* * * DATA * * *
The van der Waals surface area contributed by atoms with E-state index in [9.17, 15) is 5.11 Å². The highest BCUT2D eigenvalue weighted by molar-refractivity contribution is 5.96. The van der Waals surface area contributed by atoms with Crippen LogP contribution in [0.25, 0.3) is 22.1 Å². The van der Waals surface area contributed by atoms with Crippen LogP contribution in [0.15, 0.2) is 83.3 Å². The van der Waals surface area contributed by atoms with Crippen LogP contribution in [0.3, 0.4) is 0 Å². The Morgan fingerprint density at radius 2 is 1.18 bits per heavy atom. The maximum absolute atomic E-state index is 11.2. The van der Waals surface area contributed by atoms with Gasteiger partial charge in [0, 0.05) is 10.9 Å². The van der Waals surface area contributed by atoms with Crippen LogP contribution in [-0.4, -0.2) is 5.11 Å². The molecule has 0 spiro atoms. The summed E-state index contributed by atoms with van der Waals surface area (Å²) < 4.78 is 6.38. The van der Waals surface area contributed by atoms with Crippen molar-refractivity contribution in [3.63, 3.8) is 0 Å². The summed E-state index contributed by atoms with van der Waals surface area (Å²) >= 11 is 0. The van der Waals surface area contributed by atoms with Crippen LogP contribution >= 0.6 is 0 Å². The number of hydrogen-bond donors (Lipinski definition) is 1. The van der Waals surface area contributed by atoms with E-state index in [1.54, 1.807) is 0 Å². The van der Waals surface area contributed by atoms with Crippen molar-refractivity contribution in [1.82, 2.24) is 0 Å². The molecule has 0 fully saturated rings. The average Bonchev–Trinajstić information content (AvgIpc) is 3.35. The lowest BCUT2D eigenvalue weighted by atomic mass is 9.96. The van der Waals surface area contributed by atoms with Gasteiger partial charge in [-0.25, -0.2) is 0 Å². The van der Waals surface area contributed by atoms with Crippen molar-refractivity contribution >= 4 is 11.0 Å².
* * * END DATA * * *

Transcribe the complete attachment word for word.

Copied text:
The van der Waals surface area contributed by atoms with E-state index in [9.17, 15) is 5.11 Å². The highest BCUT2D eigenvalue weighted by molar-refractivity contribution is 5.96. The van der Waals surface area contributed by atoms with Crippen LogP contribution in [0.25, 0.3) is 22.1 Å². The van der Waals surface area contributed by atoms with Crippen LogP contribution in [0.15, 0.2) is 83.3 Å². The van der Waals surface area contributed by atoms with Crippen LogP contribution in [0.3, 0.4) is 0 Å². The Morgan fingerprint density at radius 2 is 1.18 bits per heavy atom. The maximum absolute atomic E-state index is 11.2. The van der Waals surface area contributed by atoms with Gasteiger partial charge in [0, 0.05) is 10.9 Å². The van der Waals surface area contributed by atoms with Crippen LogP contribution in [-0.4, -0.2) is 5.11 Å². The molecule has 0 spiro atoms. The summed E-state index contributed by atoms with van der Waals surface area (Å²) < 4.78 is 6.38. The van der Waals surface area contributed by atoms with Crippen molar-refractivity contribution in [3.63, 3.8) is 0 Å². The summed E-state index contributed by atoms with van der Waals surface area (Å²) >= 11 is 0. The van der Waals surface area contributed by atoms with Crippen LogP contribution >= 0.6 is 0 Å². The number of hydrogen-bond donors (Lipinski definition) is 1. The van der Waals surface area contributed by atoms with E-state index in [1.54, 1.807) is 0 Å². The van der Waals surface area contributed by atoms with Crippen molar-refractivity contribution in [1.82, 2.24) is 0 Å². The molecule has 0 fully saturated rings. The average Bonchev–Trinajstić information content (AvgIpc) is 3.35. The lowest BCUT2D eigenvalue weighted by atomic mass is 9.96. The van der Waals surface area contributed by atoms with Gasteiger partial charge in [-0.25, -0.2) is 0 Å². The van der Waals surface area contributed by atoms with Crippen molar-refractivity contribution >= 4 is 11.0 Å².